Civil rights organization says it’s unconstitutional to label people for life without individual review
DETROIT – Today the American Civil Liberties Union of Michigan (ACLU), on behalf of 10 people who all previously won federal court rulings that Michigan’s Sex Offenders Registration Act (SORA) is unconstitutional, filed a federal class action lawsuit against state officials over the latest version of the law. It is the fourth federal lawsuit the civil rights organization has filed challenging SORA in the past decade. The federal courts and the Michigan Supreme Court have repeatedly ruled that the earlier iteration of SORA was unconstitutional.
Today’s lawsuit, Does v. Whitmer, or Does III, filed in U.S. District Court, argues that the new SORA statute, which went into effect in 2021, is also unconstitutional. Specifically, SORA fails to provide for individual review or an opportunity for removal, forcing tens of thousands of people, including people who didn’t even commit a sex offense, to be branded as sex offenders and subjected to extensive, and in most cases life-long restrictions, without any consideration of their individual circumstances, which is a violation of their due process and equal protection rights. The 193-page complaint also argues that SORA imposes unconstitutional retroactive punishment, including by retroactively extending the registration terms of thousands of people to life.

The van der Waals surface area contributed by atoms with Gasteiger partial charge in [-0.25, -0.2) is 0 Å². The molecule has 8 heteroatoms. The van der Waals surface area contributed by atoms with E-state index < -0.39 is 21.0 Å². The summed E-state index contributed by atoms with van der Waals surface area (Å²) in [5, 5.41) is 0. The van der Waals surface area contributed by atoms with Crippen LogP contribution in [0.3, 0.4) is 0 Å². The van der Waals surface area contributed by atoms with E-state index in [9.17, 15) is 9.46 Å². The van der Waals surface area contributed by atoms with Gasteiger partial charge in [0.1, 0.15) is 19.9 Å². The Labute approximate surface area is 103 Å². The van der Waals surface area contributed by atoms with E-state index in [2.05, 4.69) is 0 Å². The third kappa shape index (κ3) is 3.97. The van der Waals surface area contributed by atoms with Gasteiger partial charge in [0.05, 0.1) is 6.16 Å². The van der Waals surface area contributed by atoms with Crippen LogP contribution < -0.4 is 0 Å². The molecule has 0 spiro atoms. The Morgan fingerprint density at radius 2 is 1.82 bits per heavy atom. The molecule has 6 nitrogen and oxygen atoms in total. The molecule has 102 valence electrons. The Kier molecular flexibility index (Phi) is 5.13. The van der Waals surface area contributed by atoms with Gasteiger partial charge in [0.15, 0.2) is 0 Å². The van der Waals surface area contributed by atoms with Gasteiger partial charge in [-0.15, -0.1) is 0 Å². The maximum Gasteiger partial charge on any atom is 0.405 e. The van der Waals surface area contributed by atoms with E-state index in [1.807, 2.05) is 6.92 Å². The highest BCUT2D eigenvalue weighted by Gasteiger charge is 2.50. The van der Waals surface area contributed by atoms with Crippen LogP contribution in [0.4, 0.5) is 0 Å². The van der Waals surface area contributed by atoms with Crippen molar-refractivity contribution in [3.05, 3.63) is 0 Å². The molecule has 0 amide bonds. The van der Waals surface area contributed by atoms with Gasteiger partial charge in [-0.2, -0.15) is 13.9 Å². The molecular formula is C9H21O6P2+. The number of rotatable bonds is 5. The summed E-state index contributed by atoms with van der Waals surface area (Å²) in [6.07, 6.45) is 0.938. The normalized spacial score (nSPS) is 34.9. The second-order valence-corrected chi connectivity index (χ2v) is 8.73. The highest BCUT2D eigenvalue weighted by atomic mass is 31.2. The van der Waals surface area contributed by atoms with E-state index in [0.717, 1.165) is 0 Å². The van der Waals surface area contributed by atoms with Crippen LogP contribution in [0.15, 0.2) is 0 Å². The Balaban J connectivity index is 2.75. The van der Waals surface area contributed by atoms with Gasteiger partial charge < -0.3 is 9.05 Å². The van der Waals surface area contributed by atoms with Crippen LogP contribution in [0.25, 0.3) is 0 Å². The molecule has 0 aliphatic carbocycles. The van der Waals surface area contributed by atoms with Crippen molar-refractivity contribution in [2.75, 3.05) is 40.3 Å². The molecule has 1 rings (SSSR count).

Michigan has one of the largest registries in the country; there are approximately 45,000 Michigan registrants, and almost 10,000 more who live out of state.
“For nearly a decade, we have been fighting to put an end to an ineffective, bloated and unconstitutional registry that not only fails to protect survivors, but in fact makes families and communities less safe,” said Miriam Aukerman, ACLU of Michigan senior staff attorney. “The latest version of SORA is more of the same, and still puts tens of thousands of people on this list automatically without any consideration of their individual circumstances. What we’re asking for is very simple: consider the facts in each case before someone is tarred as a sex offender for life. Dying shouldn’t be the only way a person can get off the registry.”